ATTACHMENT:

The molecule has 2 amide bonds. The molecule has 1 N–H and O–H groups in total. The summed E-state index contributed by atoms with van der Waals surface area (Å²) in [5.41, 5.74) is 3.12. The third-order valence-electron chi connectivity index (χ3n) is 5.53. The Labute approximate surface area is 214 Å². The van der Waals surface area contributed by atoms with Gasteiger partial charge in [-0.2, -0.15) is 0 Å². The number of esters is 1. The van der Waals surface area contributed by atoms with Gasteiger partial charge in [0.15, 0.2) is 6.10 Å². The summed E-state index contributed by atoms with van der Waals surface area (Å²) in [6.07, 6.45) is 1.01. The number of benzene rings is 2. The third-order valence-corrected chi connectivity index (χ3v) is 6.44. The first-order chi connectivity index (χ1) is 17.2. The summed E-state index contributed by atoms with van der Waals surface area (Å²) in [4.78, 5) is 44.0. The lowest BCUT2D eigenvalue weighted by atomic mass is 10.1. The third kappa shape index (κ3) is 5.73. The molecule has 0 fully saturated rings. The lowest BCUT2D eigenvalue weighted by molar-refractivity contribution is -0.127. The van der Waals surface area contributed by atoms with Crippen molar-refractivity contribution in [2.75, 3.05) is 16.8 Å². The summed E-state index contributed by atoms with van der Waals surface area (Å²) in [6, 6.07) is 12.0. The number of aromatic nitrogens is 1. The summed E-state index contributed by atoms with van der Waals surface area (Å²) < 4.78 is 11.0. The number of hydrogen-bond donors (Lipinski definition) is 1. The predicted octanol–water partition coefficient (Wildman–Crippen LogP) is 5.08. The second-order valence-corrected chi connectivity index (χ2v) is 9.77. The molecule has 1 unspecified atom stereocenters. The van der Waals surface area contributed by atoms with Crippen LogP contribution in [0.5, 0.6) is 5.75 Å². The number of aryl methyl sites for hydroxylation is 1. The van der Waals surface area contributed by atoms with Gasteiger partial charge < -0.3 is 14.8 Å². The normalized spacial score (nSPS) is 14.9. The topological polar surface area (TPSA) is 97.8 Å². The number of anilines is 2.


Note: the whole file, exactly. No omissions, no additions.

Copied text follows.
The molecule has 2 amide bonds. The molecule has 1 N–H and O–H groups in total. The summed E-state index contributed by atoms with van der Waals surface area (Å²) in [5.41, 5.74) is 3.12. The third-order valence-electron chi connectivity index (χ3n) is 5.53. The Labute approximate surface area is 214 Å². The van der Waals surface area contributed by atoms with Gasteiger partial charge in [-0.2, -0.15) is 0 Å². The number of esters is 1. The van der Waals surface area contributed by atoms with Gasteiger partial charge in [0.15, 0.2) is 6.10 Å². The summed E-state index contributed by atoms with van der Waals surface area (Å²) in [6.07, 6.45) is 1.01. The number of benzene rings is 2. The third-order valence-corrected chi connectivity index (χ3v) is 6.44. The first-order chi connectivity index (χ1) is 17.2. The summed E-state index contributed by atoms with van der Waals surface area (Å²) in [4.78, 5) is 44.0. The lowest BCUT2D eigenvalue weighted by atomic mass is 10.1. The third kappa shape index (κ3) is 5.73. The molecule has 0 fully saturated rings. The lowest BCUT2D eigenvalue weighted by molar-refractivity contribution is -0.127. The van der Waals surface area contributed by atoms with Crippen molar-refractivity contribution in [2.75, 3.05) is 16.8 Å². The summed E-state index contributed by atoms with van der Waals surface area (Å²) in [6, 6.07) is 12.0. The number of aromatic nitrogens is 1. The summed E-state index contributed by atoms with van der Waals surface area (Å²) < 4.78 is 11.0. The number of hydrogen-bond donors (Lipinski definition) is 1. The predicted octanol–water partition coefficient (Wildman–Crippen LogP) is 5.08. The second-order valence-corrected chi connectivity index (χ2v) is 9.77. The molecule has 1 unspecified atom stereocenters. The van der Waals surface area contributed by atoms with Crippen LogP contribution in [0.5, 0.6) is 5.75 Å². The number of aryl methyl sites for hydroxylation is 1. The van der Waals surface area contributed by atoms with Gasteiger partial charge < -0.3 is 14.8 Å². The normalized spacial score (nSPS) is 14.9. The topological polar surface area (TPSA) is 97.8 Å². The number of anilines is 2.